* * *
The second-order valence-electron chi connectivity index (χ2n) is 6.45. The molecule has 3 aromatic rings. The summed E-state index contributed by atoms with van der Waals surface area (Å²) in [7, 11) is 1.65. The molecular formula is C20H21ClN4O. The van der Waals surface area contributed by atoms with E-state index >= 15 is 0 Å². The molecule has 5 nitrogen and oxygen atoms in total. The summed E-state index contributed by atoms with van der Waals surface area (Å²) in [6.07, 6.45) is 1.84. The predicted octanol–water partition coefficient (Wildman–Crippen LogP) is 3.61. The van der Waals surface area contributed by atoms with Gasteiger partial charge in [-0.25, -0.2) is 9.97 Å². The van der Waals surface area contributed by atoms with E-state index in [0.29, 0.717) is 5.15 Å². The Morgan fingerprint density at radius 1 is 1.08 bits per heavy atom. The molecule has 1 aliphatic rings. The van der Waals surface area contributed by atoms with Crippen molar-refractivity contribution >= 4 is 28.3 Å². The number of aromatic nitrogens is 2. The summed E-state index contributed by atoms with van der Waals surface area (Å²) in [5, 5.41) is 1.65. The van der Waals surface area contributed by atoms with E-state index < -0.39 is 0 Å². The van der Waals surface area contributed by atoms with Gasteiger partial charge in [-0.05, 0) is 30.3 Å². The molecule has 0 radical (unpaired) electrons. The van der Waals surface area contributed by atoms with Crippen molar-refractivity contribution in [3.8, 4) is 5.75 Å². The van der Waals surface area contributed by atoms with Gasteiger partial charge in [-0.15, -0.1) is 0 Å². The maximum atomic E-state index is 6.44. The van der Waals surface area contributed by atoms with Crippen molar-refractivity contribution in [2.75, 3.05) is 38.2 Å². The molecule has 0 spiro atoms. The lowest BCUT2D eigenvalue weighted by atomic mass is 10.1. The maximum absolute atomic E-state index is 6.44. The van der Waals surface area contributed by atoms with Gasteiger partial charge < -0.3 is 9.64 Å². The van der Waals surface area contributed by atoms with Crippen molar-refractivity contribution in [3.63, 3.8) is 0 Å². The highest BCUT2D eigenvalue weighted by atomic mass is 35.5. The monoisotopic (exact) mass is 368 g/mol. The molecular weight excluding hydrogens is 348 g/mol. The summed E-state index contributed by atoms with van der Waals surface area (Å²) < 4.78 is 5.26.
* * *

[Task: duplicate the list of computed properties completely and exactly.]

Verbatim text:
The second-order valence-electron chi connectivity index (χ2n) is 6.45. The molecule has 3 aromatic rings. The summed E-state index contributed by atoms with van der Waals surface area (Å²) in [7, 11) is 1.65. The molecular formula is C20H21ClN4O. The van der Waals surface area contributed by atoms with E-state index >= 15 is 0 Å². The molecule has 5 nitrogen and oxygen atoms in total. The summed E-state index contributed by atoms with van der Waals surface area (Å²) in [6.07, 6.45) is 1.84. The predicted octanol–water partition coefficient (Wildman–Crippen LogP) is 3.61. The van der Waals surface area contributed by atoms with Gasteiger partial charge in [-0.25, -0.2) is 9.97 Å². The van der Waals surface area contributed by atoms with E-state index in [0.29, 0.717) is 5.15 Å². The Morgan fingerprint density at radius 1 is 1.08 bits per heavy atom. The molecule has 1 aliphatic rings. The van der Waals surface area contributed by atoms with Crippen molar-refractivity contribution >= 4 is 28.3 Å². The number of aromatic nitrogens is 2. The summed E-state index contributed by atoms with van der Waals surface area (Å²) in [5, 5.41) is 1.65. The van der Waals surface area contributed by atoms with E-state index < -0.39 is 0 Å². The van der Waals surface area contributed by atoms with Gasteiger partial charge in [-0.05, 0) is 30.3 Å². The molecule has 0 radical (unpaired) electrons. The van der Waals surface area contributed by atoms with Crippen molar-refractivity contribution in [3.8, 4) is 5.75 Å². The van der Waals surface area contributed by atoms with Gasteiger partial charge in [-0.15, -0.1) is 0 Å². The maximum atomic E-state index is 6.44. The van der Waals surface area contributed by atoms with Crippen molar-refractivity contribution in [2.75, 3.05) is 38.2 Å². The molecule has 0 spiro atoms. The lowest BCUT2D eigenvalue weighted by atomic mass is 10.1. The maximum absolute atomic E-state index is 6.44. The van der Waals surface area contributed by atoms with Gasteiger partial charge < -0.3 is 9.64 Å². The van der Waals surface area contributed by atoms with Crippen molar-refractivity contribution in [3.63, 3.8) is 0 Å². The highest BCUT2D eigenvalue weighted by atomic mass is 35.5. The monoisotopic (exact) mass is 368 g/mol. The molecular weight excluding hydrogens is 348 g/mol. The summed E-state index contributed by atoms with van der Waals surface area (Å²) < 4.78 is 5.26.